Studies on Heparin Binding protein in bacterial infections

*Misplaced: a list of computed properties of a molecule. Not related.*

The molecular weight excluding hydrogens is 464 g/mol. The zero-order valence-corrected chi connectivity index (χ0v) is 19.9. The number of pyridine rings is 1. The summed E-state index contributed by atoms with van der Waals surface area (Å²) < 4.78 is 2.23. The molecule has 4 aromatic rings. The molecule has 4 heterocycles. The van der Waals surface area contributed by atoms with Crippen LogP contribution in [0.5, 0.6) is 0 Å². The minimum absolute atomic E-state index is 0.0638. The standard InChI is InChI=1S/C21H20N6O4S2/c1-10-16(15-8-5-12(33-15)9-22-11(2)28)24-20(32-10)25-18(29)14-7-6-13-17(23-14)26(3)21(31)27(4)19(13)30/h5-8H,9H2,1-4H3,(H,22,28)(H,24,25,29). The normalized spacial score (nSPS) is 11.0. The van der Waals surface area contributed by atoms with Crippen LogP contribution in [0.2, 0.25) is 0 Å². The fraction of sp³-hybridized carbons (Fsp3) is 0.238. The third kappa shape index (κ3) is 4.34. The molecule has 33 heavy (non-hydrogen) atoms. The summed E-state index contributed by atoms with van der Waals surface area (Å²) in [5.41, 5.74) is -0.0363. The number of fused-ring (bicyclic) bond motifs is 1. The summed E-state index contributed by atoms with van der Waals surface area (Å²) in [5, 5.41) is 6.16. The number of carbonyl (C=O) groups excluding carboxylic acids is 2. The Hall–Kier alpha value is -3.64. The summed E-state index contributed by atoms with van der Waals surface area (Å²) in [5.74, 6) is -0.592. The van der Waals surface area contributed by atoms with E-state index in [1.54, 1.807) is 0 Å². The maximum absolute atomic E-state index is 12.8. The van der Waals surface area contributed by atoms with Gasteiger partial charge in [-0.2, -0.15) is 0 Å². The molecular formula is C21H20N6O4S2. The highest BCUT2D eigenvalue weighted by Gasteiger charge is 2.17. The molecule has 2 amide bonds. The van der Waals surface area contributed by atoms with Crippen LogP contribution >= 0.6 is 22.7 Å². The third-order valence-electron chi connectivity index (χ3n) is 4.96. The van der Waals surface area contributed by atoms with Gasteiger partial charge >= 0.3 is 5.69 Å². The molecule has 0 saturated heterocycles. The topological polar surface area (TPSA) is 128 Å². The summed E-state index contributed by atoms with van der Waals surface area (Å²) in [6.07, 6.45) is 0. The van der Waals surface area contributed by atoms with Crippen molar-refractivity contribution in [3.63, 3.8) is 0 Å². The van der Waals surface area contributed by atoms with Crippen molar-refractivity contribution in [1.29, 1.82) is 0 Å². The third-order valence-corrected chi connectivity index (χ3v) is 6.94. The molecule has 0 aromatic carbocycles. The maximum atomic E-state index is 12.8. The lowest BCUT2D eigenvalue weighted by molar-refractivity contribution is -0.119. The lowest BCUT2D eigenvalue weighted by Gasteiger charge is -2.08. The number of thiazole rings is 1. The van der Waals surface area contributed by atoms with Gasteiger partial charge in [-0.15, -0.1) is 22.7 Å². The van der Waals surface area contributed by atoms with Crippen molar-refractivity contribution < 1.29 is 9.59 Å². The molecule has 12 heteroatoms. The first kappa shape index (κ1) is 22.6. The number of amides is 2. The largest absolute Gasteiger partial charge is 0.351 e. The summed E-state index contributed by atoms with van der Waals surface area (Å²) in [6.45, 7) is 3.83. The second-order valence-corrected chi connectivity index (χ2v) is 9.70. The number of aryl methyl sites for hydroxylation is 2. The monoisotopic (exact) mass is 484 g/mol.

Abstract: Infectious diseases remain a major health problem, where sepsis and other severe bacterial infections are common causes of morbidity and mortality, and are associated with high costs for the community. The importance of early and appropriate treatment of sepsis and severe bacterial infections has been underlined by many and since sepsis is more prevalent and has a higher mortality rate than for instance acute myocardial infarction, there is a need for improvement. The heparin-binding protein (HBP, azurocidin, CAP37) is a multifunctional neutrophil-derived protein. HBP has been shown to be a powerful inducer of vascular leakage. In this thesis we demonstrate that HBP could have a potential role as a new biomarker for severe infections. First, the levels of HBP in plasma were closely correlated to development of circulatory failure in sepsis. This could help improving early identification of patients in the emergency department in need of aggressive treatment. Furthermore, we found that serial HBP measurements in plasma might be useful in predicting outcome in critically ill intensive care unit patients. We also found HBP to be present in higher amount in the cerebrospinal fluid of patients with acute bacterial meningitis compared to non-bacterial meningitis. Finally, we demonstrated that activation of the contact-system and release of HBP is present in the inflamed skin in erysipelas, suggesting a pathophysiological role in this relatively prevalent condition. In conclusion, this thesis provides some novel findings stressing the important role of HBP in severe infections, its potential usefulness as a new biomarker, and maybe a future target of treatment.
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